term for generalized knee pain
usually caused by abnormal stress on the joint
poor patellar tracking is usually the cause
this results in chondromalacia patella
what is chondromalacia patella?
a wearing away of cartilage being the patella
mechanisms // chondromalacia
poor patellar tracking
weak / under developed thigh muscles or quadriceps
what is the Q-angle
quadriceps femurs muscle angle
treatment of chondromalacia
correct biomechanics and structural abnormalities
strengthening of knee muscles
what is a patellar dislocation?
athletes patella is forced laterally
mechanism // patellar dislocation?
when knee is bent and forced to twist inward
s/s of patellar dislocation?
patella will be positioned lateral
inability to move knee/leg
treatment // patellar dislocation
reduction by physician
restore ROM, strength
use of a knee bone when returning to competition
what is patellar tendonitis?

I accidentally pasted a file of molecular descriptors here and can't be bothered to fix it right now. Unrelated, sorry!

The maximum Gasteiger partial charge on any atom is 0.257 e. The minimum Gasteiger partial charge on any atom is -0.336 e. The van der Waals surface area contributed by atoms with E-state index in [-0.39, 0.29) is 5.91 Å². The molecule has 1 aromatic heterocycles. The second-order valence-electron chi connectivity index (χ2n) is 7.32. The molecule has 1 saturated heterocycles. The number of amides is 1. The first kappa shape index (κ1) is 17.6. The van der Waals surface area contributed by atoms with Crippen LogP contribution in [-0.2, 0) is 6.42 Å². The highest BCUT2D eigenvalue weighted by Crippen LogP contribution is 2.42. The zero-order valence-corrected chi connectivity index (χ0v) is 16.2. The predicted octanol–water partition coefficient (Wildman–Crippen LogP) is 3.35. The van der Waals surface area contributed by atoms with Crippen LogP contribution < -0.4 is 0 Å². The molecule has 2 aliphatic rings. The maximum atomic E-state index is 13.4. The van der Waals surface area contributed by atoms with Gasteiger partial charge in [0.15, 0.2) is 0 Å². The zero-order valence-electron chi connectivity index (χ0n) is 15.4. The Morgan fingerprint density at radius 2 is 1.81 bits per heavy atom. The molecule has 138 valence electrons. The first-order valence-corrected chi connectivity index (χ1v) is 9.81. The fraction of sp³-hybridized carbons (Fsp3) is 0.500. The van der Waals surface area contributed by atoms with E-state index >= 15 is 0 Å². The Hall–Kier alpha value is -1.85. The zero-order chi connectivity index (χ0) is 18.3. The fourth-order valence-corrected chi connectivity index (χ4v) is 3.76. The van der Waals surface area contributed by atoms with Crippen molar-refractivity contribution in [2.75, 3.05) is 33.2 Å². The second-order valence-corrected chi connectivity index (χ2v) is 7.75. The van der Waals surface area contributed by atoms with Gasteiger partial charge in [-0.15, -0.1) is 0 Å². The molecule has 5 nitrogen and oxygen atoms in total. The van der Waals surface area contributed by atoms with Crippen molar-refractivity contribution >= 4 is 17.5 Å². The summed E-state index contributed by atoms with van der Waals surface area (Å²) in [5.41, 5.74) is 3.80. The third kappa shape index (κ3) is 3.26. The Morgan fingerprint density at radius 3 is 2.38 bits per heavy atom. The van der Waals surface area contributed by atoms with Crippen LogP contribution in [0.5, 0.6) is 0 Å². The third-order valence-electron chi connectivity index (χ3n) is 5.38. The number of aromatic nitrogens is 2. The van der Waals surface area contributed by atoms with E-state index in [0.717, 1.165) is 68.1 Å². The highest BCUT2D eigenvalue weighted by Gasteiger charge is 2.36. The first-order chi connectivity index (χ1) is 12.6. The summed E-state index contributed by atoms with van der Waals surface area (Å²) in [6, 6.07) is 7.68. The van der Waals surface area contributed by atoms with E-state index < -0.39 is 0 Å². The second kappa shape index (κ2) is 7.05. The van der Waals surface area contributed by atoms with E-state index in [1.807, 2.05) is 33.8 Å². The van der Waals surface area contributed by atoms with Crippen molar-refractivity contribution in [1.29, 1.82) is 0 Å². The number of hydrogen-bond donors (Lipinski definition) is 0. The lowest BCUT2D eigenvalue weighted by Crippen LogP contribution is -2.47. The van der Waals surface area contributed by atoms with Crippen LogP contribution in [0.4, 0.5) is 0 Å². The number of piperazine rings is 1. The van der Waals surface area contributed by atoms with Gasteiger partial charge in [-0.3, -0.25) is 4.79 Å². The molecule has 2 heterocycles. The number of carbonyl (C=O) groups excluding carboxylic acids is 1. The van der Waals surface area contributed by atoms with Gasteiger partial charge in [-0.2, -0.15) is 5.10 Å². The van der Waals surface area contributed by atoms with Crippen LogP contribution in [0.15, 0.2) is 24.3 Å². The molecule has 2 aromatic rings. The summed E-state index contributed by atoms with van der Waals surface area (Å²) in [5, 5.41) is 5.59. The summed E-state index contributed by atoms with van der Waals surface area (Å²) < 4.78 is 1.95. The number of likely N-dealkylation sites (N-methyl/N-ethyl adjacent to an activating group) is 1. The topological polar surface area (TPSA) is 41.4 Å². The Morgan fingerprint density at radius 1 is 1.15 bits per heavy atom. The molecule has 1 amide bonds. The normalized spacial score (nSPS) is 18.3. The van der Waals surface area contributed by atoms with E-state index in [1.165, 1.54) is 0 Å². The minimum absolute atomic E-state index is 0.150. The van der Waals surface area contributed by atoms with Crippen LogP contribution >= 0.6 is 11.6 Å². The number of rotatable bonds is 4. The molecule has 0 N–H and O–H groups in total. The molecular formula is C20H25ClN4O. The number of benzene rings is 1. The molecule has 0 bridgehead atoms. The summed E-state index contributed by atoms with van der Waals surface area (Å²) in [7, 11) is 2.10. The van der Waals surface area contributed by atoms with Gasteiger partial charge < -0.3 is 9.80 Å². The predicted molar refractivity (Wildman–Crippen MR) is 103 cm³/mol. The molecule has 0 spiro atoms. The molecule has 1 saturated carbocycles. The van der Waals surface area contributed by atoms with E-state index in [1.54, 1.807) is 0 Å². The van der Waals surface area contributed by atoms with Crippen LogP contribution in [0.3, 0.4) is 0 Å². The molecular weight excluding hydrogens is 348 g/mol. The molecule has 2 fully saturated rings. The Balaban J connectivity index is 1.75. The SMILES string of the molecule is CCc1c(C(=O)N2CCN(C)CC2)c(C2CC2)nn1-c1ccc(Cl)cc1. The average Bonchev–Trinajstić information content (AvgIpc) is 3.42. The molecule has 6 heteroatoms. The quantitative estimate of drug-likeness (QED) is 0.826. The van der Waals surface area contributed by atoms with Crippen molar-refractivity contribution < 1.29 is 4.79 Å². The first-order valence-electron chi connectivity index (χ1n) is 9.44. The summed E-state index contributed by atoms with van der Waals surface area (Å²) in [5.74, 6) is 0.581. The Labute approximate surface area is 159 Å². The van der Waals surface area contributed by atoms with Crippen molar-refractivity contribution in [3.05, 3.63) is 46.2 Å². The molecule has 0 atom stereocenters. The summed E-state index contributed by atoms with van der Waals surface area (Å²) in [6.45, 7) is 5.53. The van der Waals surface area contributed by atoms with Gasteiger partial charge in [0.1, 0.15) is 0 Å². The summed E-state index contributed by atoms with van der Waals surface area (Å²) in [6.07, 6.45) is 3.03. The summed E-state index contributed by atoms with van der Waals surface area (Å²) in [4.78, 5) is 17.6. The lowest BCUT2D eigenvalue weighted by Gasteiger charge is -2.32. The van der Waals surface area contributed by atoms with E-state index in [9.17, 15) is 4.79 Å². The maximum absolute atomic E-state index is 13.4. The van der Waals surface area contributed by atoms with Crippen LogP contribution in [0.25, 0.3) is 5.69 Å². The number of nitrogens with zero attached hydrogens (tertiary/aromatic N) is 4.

cross section of knee in flexion
mechanism // patellar tendonitis
excessive tension over patellar tendon
s/s of patellar tendonitis
pain distal the patella
pain initially present only at beginning/end of activity
if untreated, pain will be present before during and after physical activity
going up and down stairs painful
treatment // patellar tendonitis
stretching and strengthening
taping/ bracing of tendon
how might patellar tendonitis be avoided?
what is osgood-schlatter disease?
inflammation of the tibia tuberosity of the tibia
tendon becomes irritated
s/s of osgood-schlatter disease
pain in the knee or leg below the knee
limping / lump below knee
treatment of osgood-schlatter disease
improve overall leg strength
improve quadriceps flex
what is bursitis?
inflammation of a bursa
typically in knee, elbow, or shoulder
s/s of bursitis in the knee
knee is warm to touch
moderate severe edema
squishy to touch